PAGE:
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Internationalisation: The HE general election issues, Day 4

  • 8 June 2024
  • By Josh Freeman
  • HEPI is running a seven-day blog series on important election-related issues, which is aimed primarily at non-specialist readers. This fourth piece, written by HEPI’s Policy Manager, outlines the debate on the internationalisation of UK higher education, particularly around international students.
  • The first piece, which looks at student voters, is here; the second piece, which focuses on funding, is here; and the third piece, which focuses on research spending, is here.
  • If you are not yet registered to vote at the forthcoming general election, you can still register here (until 11.59pm on Tuesday, 18 June 2024):
  • There is (just) time to register for the HEPI Annual Conference on ‘Higher education on the cusp of the general election’, sponsored by Kortext and TechnologyOne, which is taking place in central London on Thursday, 13 June 2024. There are a (very) small number of seats left.

Higher education has operated across borders right back to medieval times, when a university was a travelling community of scholars. Today, there is considerable interchange of students, staff and ideas between countries.

One way in which higher education crosses borders is through the international students who come from overseas to study in the UK. Around 380,000 non-EU nationals arrived in the UK on study-related visas in 2023. For the first time in recent years, the number arriving for study was lower than the approximately 420,000 arriving for work.

Source: Office for National Statistics, Long-term international migration, provisional: year ending December 2023, May 2023

Numerous pieces of research confirm that international students bring many benefits to the UK.

Financial benefits for institutions: As other sources of funding for higher education have fallen in value, institutions have come to depend more on the higher fees they can charge international students. In a recent report on the Graduate Route visa, the Migration Advisory Committee argued that, if international student numbers were to fall significantly:

universities across the nations of the UK will experience further substantial financial difficulty leading to job losses, course closures and a reduction in research, and in the extreme it is not inconceivable that some institutions would fail.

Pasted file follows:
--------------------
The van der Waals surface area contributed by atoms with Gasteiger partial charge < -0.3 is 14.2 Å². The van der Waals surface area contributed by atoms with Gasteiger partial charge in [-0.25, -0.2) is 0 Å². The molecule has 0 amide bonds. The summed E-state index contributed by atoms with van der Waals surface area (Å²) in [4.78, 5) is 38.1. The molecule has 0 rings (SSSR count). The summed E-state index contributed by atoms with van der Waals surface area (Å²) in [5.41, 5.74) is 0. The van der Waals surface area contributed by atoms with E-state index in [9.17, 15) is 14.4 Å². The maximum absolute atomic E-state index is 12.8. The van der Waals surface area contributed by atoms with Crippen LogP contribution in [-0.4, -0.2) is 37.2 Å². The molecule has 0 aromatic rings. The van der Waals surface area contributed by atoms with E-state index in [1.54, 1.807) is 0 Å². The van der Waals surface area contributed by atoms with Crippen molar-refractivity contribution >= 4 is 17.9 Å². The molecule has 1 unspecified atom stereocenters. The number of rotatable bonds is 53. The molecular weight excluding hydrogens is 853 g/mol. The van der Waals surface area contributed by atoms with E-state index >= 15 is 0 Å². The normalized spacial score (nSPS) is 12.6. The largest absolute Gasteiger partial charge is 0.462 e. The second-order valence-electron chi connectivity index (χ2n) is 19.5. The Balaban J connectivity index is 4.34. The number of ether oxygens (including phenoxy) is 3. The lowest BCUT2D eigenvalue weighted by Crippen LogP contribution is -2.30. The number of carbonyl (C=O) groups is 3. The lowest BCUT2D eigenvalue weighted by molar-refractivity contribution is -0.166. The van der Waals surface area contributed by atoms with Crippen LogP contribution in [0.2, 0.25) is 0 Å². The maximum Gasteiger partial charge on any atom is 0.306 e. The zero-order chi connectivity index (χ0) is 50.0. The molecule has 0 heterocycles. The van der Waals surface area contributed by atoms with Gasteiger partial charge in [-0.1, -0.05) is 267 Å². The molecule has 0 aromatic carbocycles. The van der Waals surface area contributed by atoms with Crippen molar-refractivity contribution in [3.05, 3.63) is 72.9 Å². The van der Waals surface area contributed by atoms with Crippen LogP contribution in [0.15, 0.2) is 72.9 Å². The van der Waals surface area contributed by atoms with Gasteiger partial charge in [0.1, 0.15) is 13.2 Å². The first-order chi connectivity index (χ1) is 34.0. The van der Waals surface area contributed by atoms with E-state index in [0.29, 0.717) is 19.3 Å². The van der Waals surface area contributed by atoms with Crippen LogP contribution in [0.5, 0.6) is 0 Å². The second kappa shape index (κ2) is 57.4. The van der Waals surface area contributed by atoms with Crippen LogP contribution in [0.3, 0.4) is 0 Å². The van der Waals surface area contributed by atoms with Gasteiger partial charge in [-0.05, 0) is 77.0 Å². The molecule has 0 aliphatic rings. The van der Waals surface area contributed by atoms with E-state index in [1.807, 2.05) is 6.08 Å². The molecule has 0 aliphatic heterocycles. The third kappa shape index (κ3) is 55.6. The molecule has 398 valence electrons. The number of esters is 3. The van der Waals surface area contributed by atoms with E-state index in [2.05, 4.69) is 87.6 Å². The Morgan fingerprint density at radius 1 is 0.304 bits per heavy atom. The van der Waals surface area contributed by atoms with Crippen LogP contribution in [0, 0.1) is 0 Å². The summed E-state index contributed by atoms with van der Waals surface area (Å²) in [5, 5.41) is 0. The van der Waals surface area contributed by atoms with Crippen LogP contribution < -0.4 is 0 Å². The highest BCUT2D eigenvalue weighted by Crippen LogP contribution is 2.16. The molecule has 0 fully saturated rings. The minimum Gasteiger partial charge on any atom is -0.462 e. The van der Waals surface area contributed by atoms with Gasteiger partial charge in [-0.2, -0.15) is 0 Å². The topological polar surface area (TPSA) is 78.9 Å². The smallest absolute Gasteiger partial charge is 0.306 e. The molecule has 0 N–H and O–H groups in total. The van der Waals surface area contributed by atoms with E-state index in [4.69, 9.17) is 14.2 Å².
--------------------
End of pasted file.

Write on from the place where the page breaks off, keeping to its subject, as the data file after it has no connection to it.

Rather than displacing domestic students, international students’ fee income supports other areas, making it possible for institutions to take more home students and conduct more research.

Soft power: International students who study in the UK often form favourable opinions of the country while they study here and then take those opinions with them when they leave. HEPI’s annual Soft Power Index shows around a quarter of world leaders have been educated in the UK, which comes second only to the United States.

Wider economic benefits: Research published by HEPI, Kaplan International Pathways and Universities UK and conducted by London Economics shows the net economic contribution of just one cohort of international students is around £37.4 billion, which is equal to around £560 per citizen and £58 million per constituency. Every part of the UK benefits.

Net economic contribution of international students by region

In recent months, international students have been the subject of much heated debate. In January 2024, the UK Government announced it would no longer allow students on taught master’s courses to bring dependants with them to the UK. This policy led to the number of dependants accompanying international students falling by nearly 80%. In two years, the number of student applications has fallen by more than a quarter, from 46,900 in the first three months of 2022 to 34,000 in the first three months of 2024. This is having a significant financial impact on many universities.

In March 2024, the Government announced it was commissioning a review from the Migration Advisory Committee into the Graduate Route visa. There were concerns that the Route was being abused by students. The review, published in May 2024, found no evidence of abuse and recommended the visa route remain in its current form but that other measures should be considered to protect the Route further. The Government accepted the recommendations, though the Graduate Route remains ‘under review’.

At the General Election, the direction of government policy towards international students remains in the balance. An incoming government would have several options to reduce the number of international students. However, any reduction is likely to have a detrimental effect on the financial health of universities and may have wider societal and economic implications for the UK.

Further reading

  • London Economics, The benefits and costs of international higher education students to the UK economy, HEPI / Kaplan International Pathways / Universities UK International, May 2023
  • Nick Hillman, HEPI’s 2023 Soft-Power Index, HEPI news release, August 2023

1 comment

  1. Richard Meredith says:

    Camilla Camish in describes the context well today. The context is largely ignored by this instrument of industry political lobby.

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